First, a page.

Witchcraft in the New Forest
6th October 2014
... Comments

What better time than the approach of Halloween to discover that witchcraft is alive and well in the New Forest.

The village of Burley has been associated with witches (and warlocks, dragons and all manner of things mystical) for many years. A lot of people assume that the connection goes back to the 17th Century, when women accused of being witches (usually because they were healers, wise in the ways of plants and herbs and the Church wanted to undermine their power) were persecuted and burned for their witchcraft. But in fact Burley is famous for only one witch, and she was there relatively recently, in the 1950s.

Sybil Leek was a white witch, who walked around the village in a flowing black cloak with a tame jackdaw, known as Mr Hotfoot Jackson, sitting on her shoulder. She lived, with her husband and two sons, behind the post office and she wrote many books about the occult, palmistry and astrology. She belonged to the Horsa Coven, which went back 700 years and was one of the original covens, around not long after King William Rufus hunted in the New Forest.

It was Sybil who named the village gift shop, which belonged to her friend, A Coven of Witches, establishing a permanent association between Burley, with its thatched cottages and roaming ponies, and witchcraft.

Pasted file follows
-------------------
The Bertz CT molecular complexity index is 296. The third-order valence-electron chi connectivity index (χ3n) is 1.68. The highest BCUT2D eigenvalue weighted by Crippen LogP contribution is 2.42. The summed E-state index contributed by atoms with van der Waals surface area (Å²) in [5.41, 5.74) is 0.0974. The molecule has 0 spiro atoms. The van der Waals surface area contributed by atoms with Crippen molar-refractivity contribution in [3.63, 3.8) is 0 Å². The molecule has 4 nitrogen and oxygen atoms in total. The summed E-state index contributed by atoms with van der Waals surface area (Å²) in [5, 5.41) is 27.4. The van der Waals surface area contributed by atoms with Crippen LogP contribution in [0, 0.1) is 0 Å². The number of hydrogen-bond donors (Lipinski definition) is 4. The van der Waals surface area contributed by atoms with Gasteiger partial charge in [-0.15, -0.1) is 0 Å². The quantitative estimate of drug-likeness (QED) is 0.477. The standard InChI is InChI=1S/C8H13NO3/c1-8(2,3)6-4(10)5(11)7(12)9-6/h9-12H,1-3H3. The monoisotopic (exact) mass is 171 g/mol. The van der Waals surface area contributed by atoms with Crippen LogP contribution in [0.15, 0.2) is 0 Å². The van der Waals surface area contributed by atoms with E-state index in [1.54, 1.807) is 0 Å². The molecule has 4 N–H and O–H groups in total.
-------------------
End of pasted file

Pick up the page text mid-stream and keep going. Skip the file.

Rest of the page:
However Sybil found herself unpopular with some of the locals, who weren’t keen on all this witchy business. In fact the Witchcraft Act, banning witches and acts of witchcraft, had only been repealed in 1951, so she eventually went to live in the USA.

However, Sybil was not the only witch in the Forest; there were, and still are, many more. There are believed to be up to 100 Covens (a group of 13 witches) around the Forest, both male and female, all of them believing in the healing powers of nature, in our connection with Kair – Mother Earth and living by the principle that we should harm nothing and no-one. Hardly the stuff of black witchcraft, in fact their beliefs are now bang up to date, as we all turn our thoughts to saving the planet’s precious resources.

About the Author

Caro Handley

Member since: 22nd August 2014

A writer and editor living in Lymington

Popular Categories